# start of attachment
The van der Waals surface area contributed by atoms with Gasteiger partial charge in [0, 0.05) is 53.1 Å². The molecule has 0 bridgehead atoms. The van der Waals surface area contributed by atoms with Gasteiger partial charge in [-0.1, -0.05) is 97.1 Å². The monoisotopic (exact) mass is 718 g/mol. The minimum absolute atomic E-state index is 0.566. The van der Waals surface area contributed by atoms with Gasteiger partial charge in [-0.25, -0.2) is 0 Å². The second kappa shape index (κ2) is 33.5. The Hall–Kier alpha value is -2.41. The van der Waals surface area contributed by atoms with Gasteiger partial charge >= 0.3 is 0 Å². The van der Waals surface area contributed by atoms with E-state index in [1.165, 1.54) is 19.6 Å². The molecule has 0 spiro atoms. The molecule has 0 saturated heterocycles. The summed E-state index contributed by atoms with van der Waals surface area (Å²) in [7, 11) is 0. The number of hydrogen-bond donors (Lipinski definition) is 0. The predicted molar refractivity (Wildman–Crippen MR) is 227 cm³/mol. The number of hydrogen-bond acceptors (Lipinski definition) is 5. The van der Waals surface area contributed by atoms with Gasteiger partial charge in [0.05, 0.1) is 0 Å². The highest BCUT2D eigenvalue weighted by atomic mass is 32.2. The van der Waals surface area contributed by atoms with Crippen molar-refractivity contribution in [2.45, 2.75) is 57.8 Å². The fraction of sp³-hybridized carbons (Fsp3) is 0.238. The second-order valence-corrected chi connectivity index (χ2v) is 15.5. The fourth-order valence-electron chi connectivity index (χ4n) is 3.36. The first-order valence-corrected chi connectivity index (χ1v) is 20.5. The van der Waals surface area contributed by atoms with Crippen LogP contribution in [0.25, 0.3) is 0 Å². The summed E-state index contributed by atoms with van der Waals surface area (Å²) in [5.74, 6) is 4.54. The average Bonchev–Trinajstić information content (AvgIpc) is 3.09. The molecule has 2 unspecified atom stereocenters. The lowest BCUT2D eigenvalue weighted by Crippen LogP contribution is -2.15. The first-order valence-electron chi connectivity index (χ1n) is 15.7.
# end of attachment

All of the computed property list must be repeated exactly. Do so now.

The van der Waals surface area contributed by atoms with Gasteiger partial charge in [0, 0.05) is 53.1 Å². The molecule has 0 bridgehead atoms. The van der Waals surface area contributed by atoms with Gasteiger partial charge in [-0.1, -0.05) is 97.1 Å². The monoisotopic (exact) mass is 718 g/mol. The minimum absolute atomic E-state index is 0.566. The van der Waals surface area contributed by atoms with Gasteiger partial charge in [-0.25, -0.2) is 0 Å². The second kappa shape index (κ2) is 33.5. The Hall–Kier alpha value is -2.41. The van der Waals surface area contributed by atoms with Gasteiger partial charge >= 0.3 is 0 Å². The van der Waals surface area contributed by atoms with E-state index in [1.165, 1.54) is 19.6 Å². The molecule has 0 spiro atoms. The molecule has 0 saturated heterocycles. The summed E-state index contributed by atoms with van der Waals surface area (Å²) in [7, 11) is 0. The number of hydrogen-bond donors (Lipinski definition) is 0. The predicted molar refractivity (Wildman–Crippen MR) is 227 cm³/mol. The number of hydrogen-bond acceptors (Lipinski definition) is 5. The van der Waals surface area contributed by atoms with Gasteiger partial charge in [0.05, 0.1) is 0 Å². The highest BCUT2D eigenvalue weighted by atomic mass is 32.2. The van der Waals surface area contributed by atoms with Crippen molar-refractivity contribution in [2.45, 2.75) is 57.8 Å². The fraction of sp³-hybridized carbons (Fsp3) is 0.238. The second-order valence-corrected chi connectivity index (χ2v) is 15.5. The fourth-order valence-electron chi connectivity index (χ4n) is 3.36. The first-order valence-corrected chi connectivity index (χ1v) is 20.5. The van der Waals surface area contributed by atoms with Crippen LogP contribution in [0.25, 0.3) is 0 Å². The summed E-state index contributed by atoms with van der Waals surface area (Å²) in [5.74, 6) is 4.54. The average Bonchev–Trinajstić information content (AvgIpc) is 3.09. The molecule has 2 unspecified atom stereocenters. The lowest BCUT2D eigenvalue weighted by Crippen LogP contribution is -2.15. The first-order valence-electron chi connectivity index (χ1n) is 15.7.